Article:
Losing weight and maintaining a lower body weight thereafter can be challenging. A common misconception amongst people who want to lose weight is that drinking fruit juice is healthy. However, fruit juice contains calories, is usually drunk in excess and often contains added sugar. Another misconception is that energy drinks are healthy. Frequently, advertising for these high-calorie drinks depict athletes drinking them, whereas the significant majority of the population is sedentary. The beverage industry has done a good job in changing attitudes, and perhaps even palates, and water generally seems to be avoided. Then there is the bottled water industry, which discourages drinking tap water and prices its bottled water higher than some sugar-sweetened beverages. Individuals often switch to “diet” labelled beverages in order to aid weight loss and avoid weight gain.
Which is better for weight loss: diet beverages or water? To answer this question, Madjd and colleagues conducted a 24-week randomised controlled trial (summarised alongside) that included 81 obese women with type 2 diabetes undergoing a weight loss programme. The women were randomised to drink either water or a diet beverage after their main meal (lunch). The primary outcome was weight loss at 24 weeks. Women who drank water lost more weight, although the between-groups difference was small (just over 1 kg). Similar weight loss has been observed in obese women without type 2 diabetes in a previous study by the same group (Madjd et al, 2015).
Interestingly, at 24 weeks, the water group were consuming fewer calories (about 42 kcal less per day) and had lower carbohydrate intake (16.1 g less) than the diet drink group. This fits in with previous suggestions that artificial sweeteners in diet beverages increase a person’s desire for high-sugar, high-energy food and drinks. Of particular interest was the greater improvement in insulin sensitivity and reduction in insulin dose in the water-drinking group.
There were several limitations to this study, including its small numbers, short-term nature and lack of more accurate measures of body composition. The timing of drink intake in relation to the meal is also likely to be important. Parretti et al (2015) observed that water preloading before meals was associated with around 1 kg greater weight loss. It is also difficult to exclude the behavioural effect of being in a particular group, difficult to monitor adherence and difficult to determine the volume of drinks consumed.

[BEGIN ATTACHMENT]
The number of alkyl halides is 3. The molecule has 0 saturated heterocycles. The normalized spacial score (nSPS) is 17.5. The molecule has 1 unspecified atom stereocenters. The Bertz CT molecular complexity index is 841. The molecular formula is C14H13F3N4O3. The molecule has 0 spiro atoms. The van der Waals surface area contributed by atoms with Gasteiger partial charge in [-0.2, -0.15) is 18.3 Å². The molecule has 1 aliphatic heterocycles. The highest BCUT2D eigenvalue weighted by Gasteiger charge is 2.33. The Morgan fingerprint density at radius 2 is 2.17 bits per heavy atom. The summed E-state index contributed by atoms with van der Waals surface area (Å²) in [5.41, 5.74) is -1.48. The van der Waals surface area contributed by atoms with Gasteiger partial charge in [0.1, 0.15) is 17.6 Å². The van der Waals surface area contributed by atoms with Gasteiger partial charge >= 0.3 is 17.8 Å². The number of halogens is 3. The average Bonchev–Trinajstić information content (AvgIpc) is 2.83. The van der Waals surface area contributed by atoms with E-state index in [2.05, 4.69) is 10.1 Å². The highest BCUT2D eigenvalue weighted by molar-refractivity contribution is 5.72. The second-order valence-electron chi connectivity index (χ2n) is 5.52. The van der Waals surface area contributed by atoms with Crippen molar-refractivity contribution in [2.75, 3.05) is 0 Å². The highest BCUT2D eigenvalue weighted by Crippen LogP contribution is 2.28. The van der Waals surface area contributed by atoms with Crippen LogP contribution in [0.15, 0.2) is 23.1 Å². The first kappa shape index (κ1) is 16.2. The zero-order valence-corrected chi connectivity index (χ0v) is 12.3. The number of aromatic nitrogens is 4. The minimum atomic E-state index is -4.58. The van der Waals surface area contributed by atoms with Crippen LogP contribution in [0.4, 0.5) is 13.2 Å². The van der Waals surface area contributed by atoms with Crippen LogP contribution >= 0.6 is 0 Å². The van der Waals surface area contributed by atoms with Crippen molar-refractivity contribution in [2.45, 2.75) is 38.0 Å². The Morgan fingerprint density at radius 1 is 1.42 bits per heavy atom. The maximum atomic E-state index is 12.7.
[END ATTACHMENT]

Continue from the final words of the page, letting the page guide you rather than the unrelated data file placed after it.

In another recent study, Wong et al (2017) examined whether giving advice on water intake had beneficial effects on body weight in adolescents. The study included 38 adolescents who reported drinking four cups of water or fewer per day. The water advice group were advised to drink eight cups of water per day. Both groups were drinking around two cups of water daily at the beginning. At 6 months, the water advice group reported drinking 4.8 cups per day compared to 3.5 cups per day in the control group. Only one individual in the water advice group drank more than eight cups a day. Energy intake was non-significantly lower in the water advice group by 13 kcal, and carbohydrate intake was also reduced non-significantly. There was no difference in BMI between the groups at 6 months. In this study, an insufficient number of adolescents achieved the recommended level of water intake, which could have diminished the significance of the outcome.
The study by Madjd and colleagues provides key data regarding the impact of water, as opposed to diet beverages, on body weight and metabolic parameters. It appears, however, that persuading adolescents to increase their water intake is a major challenge. Sadly, adolescents are a key target for the beverage industry. Further studies will be needed to examine the impact of water intake on weight loss. In the meantime, continuing with the common dietary advice that water is best seems most appropriate.
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